“A government that talks the European Union talk, claims to respect freedom, democracy, and accept everyone, yet rejects me even though I’m a Turkish citizen who is officially a Christian on his ID card, has made me sad,” he said. “That’s why I’m disappointed.”
At the time of their arrests, Topal and Tastan were volunteers with The Bible Research Center, which last week acquired official association status and is now called “The Society for Propagating Knowledge of the Bible.” In the last court hearing, prosecutors demanded that further inquiries be conducted into the nature of the association since the defendants used their contact lists to reach people interested in Christianity.
“Because they think like this, they believe that the Bible center is an important unit to the missionary activities,” said Polat. “And they allege that those working at this center are also guilty.”
The court has yet to decide whether police can investigate the Christian association.
Polat and the defendants said they believe that as no evidence has been presented, the case should come to a conclusion at the next hearing on May 28.
“From a legal standpoint, we hope that they will acquit us, that it will be obvious that there is no proof,” said Tastan. “There have only been allegations none of the witnesses have accused us in court. I’m not a legal expert, but I believe that if there is no proof and no evidence of ‘insulting,’ then we should be set free.”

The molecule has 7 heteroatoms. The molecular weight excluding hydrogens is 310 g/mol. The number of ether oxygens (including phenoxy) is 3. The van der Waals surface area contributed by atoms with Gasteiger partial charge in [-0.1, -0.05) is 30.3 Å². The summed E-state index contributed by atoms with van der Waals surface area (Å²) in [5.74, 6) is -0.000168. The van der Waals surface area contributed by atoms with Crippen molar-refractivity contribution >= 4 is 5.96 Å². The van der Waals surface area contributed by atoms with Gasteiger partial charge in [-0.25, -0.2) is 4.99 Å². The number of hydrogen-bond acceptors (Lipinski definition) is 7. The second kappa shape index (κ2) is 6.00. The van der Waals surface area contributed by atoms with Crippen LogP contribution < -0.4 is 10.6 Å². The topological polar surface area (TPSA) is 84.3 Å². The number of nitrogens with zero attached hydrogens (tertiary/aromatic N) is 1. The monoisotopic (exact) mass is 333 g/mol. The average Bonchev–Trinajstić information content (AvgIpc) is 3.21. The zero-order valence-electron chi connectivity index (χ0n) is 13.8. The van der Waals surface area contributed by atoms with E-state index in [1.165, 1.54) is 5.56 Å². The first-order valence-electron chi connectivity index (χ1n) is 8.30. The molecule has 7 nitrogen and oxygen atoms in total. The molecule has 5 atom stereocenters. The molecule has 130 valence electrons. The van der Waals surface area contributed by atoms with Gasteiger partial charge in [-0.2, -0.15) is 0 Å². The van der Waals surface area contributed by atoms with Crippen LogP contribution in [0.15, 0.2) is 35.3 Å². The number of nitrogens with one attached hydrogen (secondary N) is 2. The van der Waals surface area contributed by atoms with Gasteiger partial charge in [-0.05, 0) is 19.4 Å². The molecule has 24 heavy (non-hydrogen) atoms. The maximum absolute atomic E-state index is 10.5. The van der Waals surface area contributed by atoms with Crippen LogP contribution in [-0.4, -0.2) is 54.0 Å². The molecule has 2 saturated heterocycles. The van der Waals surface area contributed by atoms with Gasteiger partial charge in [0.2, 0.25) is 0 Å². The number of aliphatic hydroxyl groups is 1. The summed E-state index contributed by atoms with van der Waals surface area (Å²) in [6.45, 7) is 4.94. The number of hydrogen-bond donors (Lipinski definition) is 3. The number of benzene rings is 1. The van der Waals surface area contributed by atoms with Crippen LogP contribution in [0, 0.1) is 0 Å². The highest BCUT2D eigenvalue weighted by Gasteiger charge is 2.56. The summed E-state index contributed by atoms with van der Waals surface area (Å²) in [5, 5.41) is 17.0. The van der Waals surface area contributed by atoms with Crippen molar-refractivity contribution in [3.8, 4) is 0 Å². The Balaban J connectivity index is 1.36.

The initial charges prepared by the Silivri state prosecutor against Tastan and Topal were based on “a warning telephone call to the gendarme” claiming that Christian missionaries were trying to form illegal groups in local schools and insulting Turkishness, the military and Islam.
Despite a court summons sent to the Silivri and Istanbul gendarme headquarters requesting six gendarme soldiers to testify as prosecution witnesses, none have stepped forward to do so. At a June 24, 2008 hearing, two witnesses for the prosecution declared they did not know the defendants and had never seen them before facing them in the courtroom. Several witnesses – including one of the original complainants, Kose – have failed to show up on various trial dates.
“We believe the case has arrived to a concluding stage, because all evidence has been collected and the witnesses have been heard,” Polat said. “We believe the accused will be dismissed. The inverse would surprise us.”
Polat underlined that while the case shows that human rights violations in Turkey are still a “serious problem,” it is also true that Turkey’s desire to join the European Union has brought sincere efforts to improve democratic processes. He attested, however, that establishing a true democracy can be a long process that requires sacrifices.
“It is my conviction that there is no other way for people to believe in and establish democracy than through struggle,” he said.
Tastan added that he sees hope that the notion that being “Turkish” means being Muslim is breaking. Due to exposure to media coverage of the murder trial of the April 18, 2007 slaughter of three Christians in Malatya, he said, Turks are becoming aware that there are fellow citizens who are Christians and are even dying for their Lord.
“This makes me happy, because it means freedom for the Turkish Christians that come after us,” said Tastan. “At least they won’t experience these injustices. I believe we will accomplish this.”
For the time being, though, the Ministry of Justice’s decision that Tastan and Topal can be tried under the revised Article 301 law appears to contribute to the belief that to promulgate a non-Islamic faith in Turkey is tantamount to treason. As Turkish online human rights magazine Bianet headlined its coverage of the decision, “Ministerial Edict: You Can Be a Christian But Do Not Tell Anyone!”